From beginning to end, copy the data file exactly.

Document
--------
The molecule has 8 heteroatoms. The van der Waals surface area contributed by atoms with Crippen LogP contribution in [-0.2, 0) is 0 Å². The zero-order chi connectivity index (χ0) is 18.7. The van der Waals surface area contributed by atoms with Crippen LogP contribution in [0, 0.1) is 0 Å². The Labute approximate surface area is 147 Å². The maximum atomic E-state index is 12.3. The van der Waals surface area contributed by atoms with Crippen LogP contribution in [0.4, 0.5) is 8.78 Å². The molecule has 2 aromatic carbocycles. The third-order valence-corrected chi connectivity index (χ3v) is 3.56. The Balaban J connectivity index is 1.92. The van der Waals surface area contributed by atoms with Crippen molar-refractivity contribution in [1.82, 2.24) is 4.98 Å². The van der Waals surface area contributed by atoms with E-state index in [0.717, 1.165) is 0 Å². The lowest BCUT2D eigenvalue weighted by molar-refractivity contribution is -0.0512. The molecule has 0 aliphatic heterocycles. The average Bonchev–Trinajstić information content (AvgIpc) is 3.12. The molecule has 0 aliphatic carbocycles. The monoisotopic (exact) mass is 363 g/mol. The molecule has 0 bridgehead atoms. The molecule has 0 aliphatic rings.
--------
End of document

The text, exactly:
The molecule has 8 heteroatoms. The van der Waals surface area contributed by atoms with Crippen LogP contribution in [-0.2, 0) is 0 Å². The zero-order chi connectivity index (χ0) is 18.7. The van der Waals surface area contributed by atoms with Crippen LogP contribution in [0, 0.1) is 0 Å². The Labute approximate surface area is 147 Å². The maximum atomic E-state index is 12.3. The van der Waals surface area contributed by atoms with Crippen LogP contribution in [0.4, 0.5) is 8.78 Å². The molecule has 2 aromatic carbocycles. The third-order valence-corrected chi connectivity index (χ3v) is 3.56. The Balaban J connectivity index is 1.92. The van der Waals surface area contributed by atoms with Crippen molar-refractivity contribution in [1.82, 2.24) is 4.98 Å². The van der Waals surface area contributed by atoms with E-state index in [0.717, 1.165) is 0 Å². The lowest BCUT2D eigenvalue weighted by molar-refractivity contribution is -0.0512. The molecule has 0 aliphatic heterocycles. The average Bonchev–Trinajstić information content (AvgIpc) is 3.12. The molecule has 0 aliphatic carbocycles. The monoisotopic (exact) mass is 363 g/mol. The molecule has 0 bridgehead atoms. The molecule has 0 aliphatic rings.